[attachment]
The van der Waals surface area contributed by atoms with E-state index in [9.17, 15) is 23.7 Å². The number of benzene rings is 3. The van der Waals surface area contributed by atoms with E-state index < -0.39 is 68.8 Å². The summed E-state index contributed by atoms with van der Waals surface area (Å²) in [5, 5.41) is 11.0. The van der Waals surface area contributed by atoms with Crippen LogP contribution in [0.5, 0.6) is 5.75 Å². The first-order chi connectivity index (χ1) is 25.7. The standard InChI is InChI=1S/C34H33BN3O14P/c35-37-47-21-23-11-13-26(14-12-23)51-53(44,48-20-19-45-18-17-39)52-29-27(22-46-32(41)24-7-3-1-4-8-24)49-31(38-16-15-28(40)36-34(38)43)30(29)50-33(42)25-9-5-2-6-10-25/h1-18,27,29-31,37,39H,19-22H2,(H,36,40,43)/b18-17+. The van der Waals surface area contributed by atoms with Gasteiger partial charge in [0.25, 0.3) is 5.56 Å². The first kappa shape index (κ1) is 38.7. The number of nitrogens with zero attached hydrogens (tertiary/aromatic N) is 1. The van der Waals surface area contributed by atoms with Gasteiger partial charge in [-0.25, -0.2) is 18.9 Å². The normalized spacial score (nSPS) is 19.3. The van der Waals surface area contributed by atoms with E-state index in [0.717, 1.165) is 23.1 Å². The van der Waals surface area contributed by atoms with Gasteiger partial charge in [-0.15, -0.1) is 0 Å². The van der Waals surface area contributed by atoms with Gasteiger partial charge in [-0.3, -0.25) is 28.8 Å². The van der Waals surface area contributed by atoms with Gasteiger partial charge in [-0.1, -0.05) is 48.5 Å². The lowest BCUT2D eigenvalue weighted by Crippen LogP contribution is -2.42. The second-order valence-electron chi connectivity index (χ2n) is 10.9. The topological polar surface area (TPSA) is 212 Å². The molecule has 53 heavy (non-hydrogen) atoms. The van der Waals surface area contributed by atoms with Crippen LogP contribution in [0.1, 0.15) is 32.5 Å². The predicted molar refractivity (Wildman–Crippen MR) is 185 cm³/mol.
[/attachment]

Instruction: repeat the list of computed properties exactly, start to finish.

The van der Waals surface area contributed by atoms with E-state index in [9.17, 15) is 23.7 Å². The number of benzene rings is 3. The van der Waals surface area contributed by atoms with E-state index < -0.39 is 68.8 Å². The summed E-state index contributed by atoms with van der Waals surface area (Å²) in [5, 5.41) is 11.0. The van der Waals surface area contributed by atoms with Crippen LogP contribution in [0.5, 0.6) is 5.75 Å². The first-order chi connectivity index (χ1) is 25.7. The standard InChI is InChI=1S/C34H33BN3O14P/c35-37-47-21-23-11-13-26(14-12-23)51-53(44,48-20-19-45-18-17-39)52-29-27(22-46-32(41)24-7-3-1-4-8-24)49-31(38-16-15-28(40)36-34(38)43)30(29)50-33(42)25-9-5-2-6-10-25/h1-18,27,29-31,37,39H,19-22H2,(H,36,40,43)/b18-17+. The van der Waals surface area contributed by atoms with Gasteiger partial charge in [0.25, 0.3) is 5.56 Å². The first kappa shape index (κ1) is 38.7. The number of nitrogens with zero attached hydrogens (tertiary/aromatic N) is 1. The van der Waals surface area contributed by atoms with Gasteiger partial charge in [-0.25, -0.2) is 18.9 Å². The normalized spacial score (nSPS) is 19.3. The van der Waals surface area contributed by atoms with E-state index in [0.717, 1.165) is 23.1 Å². The van der Waals surface area contributed by atoms with Gasteiger partial charge in [-0.15, -0.1) is 0 Å². The van der Waals surface area contributed by atoms with Gasteiger partial charge in [-0.3, -0.25) is 28.8 Å². The van der Waals surface area contributed by atoms with Gasteiger partial charge in [-0.1, -0.05) is 48.5 Å². The lowest BCUT2D eigenvalue weighted by Crippen LogP contribution is -2.42. The second-order valence-electron chi connectivity index (χ2n) is 10.9. The topological polar surface area (TPSA) is 212 Å². The molecule has 53 heavy (non-hydrogen) atoms. The van der Waals surface area contributed by atoms with Crippen LogP contribution in [0.1, 0.15) is 32.5 Å². The predicted molar refractivity (Wildman–Crippen MR) is 185 cm³/mol.